Garagenaufgang zwischen dem AD und D4 Gebäude


Current projects

Project TitleCity Tolls That Work (TTW)
Project descriptionCity tolls are widely recognised as an effective policy measure to fight congestion and decrease the negative environmental impacts of car traffic in cities. However, they suffer from low public acceptability, with one reason being expected adverse distributional impacts. Such public resistance makes the idea of city tolls de facto non-operational, with noticeable exceptions being Singapore, London, Stockholm and Gothenburg. This motivates our search for road tolling schemes that can really work in cities, i.e., that make cities more accessible and sustainable, while also being perceived as fair and having broad public support.

To succeed, one first needs to gain a solid understanding of what population groups actually benefit and lose under existing city tolls and why. We use unique real-world congestion pricing and registry data of the full Swedish population to acquire new insights on long-term distributional effects of city tolls. These will inform our project further, as we propose and gauge public support for an innovative road-pricing scheme with a cash-back component, in which collected tolls are returned directly back to drivers in the form of public transport tokens. We will then design a field experiment that measures behavioral reactions to such novel pricing instruments.
FunderEN-UAC Innovation Action: Innovations for Managing Sustainable Urban Accessibility
Project leaderAssociate Prof. PD Stefanie Peer Ph.D.
Project partnersBaltic International Centre for Economic Policy Studies (BICEPS), Dolphin Technologies GmbH, Swedish National Road and Transport Research Institute (VTI) 

Past projects

Project titleDENCITY: Urban density and its effect on time use and mobility in Vienna
Project descriptionDENCITY aims at shedding light on whether time use and mobility behavior depend on where in Vienna one resides, and in particular whether indicators for urban density can explain differences in time use, travel demand and mode choice behavior, while also controlling for socioeconomic differences. In particular, we are interested in whether people who live in central, dense neighborhoods lead more “local lives”, generating positive externalities with respect to public health and the local economy, and avoiding negative externalities such as emissions of greenhouse gases and local pollutants, noise, road congestion, lack of public space, and accidents.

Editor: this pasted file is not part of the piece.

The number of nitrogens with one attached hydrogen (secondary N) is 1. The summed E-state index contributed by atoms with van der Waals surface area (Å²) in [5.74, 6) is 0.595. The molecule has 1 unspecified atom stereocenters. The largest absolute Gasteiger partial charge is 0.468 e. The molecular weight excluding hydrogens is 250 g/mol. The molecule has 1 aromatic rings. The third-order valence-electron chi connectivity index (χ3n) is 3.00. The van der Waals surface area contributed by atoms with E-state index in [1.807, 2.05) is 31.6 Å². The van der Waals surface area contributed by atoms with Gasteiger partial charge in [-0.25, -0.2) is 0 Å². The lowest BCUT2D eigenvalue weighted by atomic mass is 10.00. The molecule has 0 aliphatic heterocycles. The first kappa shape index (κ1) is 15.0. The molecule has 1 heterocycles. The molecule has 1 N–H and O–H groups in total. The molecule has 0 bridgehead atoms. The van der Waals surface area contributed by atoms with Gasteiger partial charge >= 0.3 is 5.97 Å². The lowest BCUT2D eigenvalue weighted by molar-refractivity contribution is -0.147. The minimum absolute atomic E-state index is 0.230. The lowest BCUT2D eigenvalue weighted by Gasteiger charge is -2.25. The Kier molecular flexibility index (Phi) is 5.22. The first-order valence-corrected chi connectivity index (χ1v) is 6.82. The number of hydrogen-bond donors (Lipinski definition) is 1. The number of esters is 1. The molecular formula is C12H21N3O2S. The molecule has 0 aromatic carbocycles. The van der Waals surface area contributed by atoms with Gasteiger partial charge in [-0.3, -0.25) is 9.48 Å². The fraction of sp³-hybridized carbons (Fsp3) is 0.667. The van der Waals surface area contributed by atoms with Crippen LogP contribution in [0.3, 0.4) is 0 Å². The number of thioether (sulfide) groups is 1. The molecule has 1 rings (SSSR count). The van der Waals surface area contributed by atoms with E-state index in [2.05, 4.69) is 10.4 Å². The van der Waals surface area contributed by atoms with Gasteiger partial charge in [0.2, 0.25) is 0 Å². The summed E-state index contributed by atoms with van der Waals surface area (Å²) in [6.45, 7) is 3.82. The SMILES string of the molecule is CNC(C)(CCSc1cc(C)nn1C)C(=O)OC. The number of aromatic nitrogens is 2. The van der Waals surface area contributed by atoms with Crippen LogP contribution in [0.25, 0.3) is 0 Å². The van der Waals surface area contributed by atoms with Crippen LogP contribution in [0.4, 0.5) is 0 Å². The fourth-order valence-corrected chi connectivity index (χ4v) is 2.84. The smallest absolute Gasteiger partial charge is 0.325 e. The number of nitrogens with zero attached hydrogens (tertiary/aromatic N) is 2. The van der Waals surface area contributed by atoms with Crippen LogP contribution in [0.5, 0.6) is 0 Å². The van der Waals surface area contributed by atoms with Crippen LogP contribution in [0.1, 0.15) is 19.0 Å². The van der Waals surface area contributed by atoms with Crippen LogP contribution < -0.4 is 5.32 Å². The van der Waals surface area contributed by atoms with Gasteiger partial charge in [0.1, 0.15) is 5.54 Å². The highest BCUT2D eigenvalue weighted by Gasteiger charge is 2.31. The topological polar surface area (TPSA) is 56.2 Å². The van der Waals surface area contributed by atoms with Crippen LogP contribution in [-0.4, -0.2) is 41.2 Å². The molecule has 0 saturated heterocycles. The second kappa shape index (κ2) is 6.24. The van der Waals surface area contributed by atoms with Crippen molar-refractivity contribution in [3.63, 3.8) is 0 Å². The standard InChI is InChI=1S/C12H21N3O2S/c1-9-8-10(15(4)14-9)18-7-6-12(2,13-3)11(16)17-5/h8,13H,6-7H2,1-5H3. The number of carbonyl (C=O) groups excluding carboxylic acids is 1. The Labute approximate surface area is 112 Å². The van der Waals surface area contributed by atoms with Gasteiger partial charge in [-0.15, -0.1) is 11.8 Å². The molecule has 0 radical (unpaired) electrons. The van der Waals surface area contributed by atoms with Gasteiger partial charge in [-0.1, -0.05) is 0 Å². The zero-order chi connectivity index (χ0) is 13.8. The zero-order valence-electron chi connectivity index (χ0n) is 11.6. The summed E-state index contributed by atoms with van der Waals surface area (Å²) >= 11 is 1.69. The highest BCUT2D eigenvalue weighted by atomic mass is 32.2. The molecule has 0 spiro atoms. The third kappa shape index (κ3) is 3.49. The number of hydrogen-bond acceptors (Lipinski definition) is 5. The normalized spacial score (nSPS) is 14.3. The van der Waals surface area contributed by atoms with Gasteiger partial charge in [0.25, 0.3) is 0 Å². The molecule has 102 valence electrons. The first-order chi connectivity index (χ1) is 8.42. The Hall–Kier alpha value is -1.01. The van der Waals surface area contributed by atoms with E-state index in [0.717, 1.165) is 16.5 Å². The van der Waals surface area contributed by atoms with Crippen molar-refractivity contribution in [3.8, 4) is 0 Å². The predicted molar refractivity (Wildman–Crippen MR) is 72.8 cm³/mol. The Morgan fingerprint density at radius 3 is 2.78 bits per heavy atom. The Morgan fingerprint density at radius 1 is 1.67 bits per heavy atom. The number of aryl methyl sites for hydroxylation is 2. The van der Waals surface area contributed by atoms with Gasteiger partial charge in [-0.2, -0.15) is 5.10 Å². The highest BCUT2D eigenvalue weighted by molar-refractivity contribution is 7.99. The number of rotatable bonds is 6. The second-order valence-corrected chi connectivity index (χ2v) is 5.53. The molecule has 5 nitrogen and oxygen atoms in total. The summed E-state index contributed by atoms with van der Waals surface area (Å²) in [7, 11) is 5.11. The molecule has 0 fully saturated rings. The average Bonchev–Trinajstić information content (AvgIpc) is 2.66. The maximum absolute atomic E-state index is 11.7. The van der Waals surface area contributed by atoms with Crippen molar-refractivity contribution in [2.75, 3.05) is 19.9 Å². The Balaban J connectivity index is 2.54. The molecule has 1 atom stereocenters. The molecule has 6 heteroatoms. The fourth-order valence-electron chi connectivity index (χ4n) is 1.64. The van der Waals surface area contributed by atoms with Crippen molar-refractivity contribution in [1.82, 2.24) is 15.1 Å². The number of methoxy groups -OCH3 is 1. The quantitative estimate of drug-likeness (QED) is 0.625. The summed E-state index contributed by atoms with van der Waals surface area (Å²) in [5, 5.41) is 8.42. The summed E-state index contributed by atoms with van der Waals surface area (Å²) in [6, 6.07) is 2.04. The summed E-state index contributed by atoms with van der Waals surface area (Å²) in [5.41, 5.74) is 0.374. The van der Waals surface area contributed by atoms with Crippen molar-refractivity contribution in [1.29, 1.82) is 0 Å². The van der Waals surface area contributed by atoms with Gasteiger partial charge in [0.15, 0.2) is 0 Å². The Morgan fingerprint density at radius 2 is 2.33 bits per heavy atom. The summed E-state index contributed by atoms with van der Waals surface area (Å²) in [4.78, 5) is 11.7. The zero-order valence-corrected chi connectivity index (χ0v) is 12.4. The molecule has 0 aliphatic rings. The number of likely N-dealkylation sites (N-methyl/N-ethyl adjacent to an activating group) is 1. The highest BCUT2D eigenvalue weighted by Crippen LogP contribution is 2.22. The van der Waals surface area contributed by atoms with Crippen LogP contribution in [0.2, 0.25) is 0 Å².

Project duration10/2021-9/2022
FunderJubiläumsfond der Stadt Wien für die WU Wien
Project leaderAssociate Prof. PD Stefanie Peer Ph.D

Other projects, in which members of the Research Institute have been involved:

  • Next Bus?! ‐ Definitely soon! (2022-2023): Citizen's willingness to pay for a “mobility service guarantee” in Austria (together with the Institute for Transport and Logistics Management; WU project) 

  • The Role of User-interface Design in Influencing Users’ Mobility Behaviour in Vienna (2021-2023): Towards Realization of Accountable Multi-modal Smart Mobility in Vienna: Do Smartphone Apps Influence Mode Choice Behavior among Viennese Citizens? (together with WU's Sustainable Computing Lab; funded by "Jubiläumsfond der Stadt Wien für die WU")

  • aPPRAISE (2019-2022): Participatory Value Evaluation: a novel assessment process for transport policies aiming at climate change mitigation (together with BOKU Vienna; funded by ACRP; website:

  • SimSAEV (2018-2021): Simulating the environmental and socio-economic effects of shared autonomous electric vehicles: the case of Vienna (together with IIASA and AIT; funded by ACRP; website:

  • TRACE: Transnational cooperation for the improvement of buildings energy performance and efficiency (contact: Gunther Maier)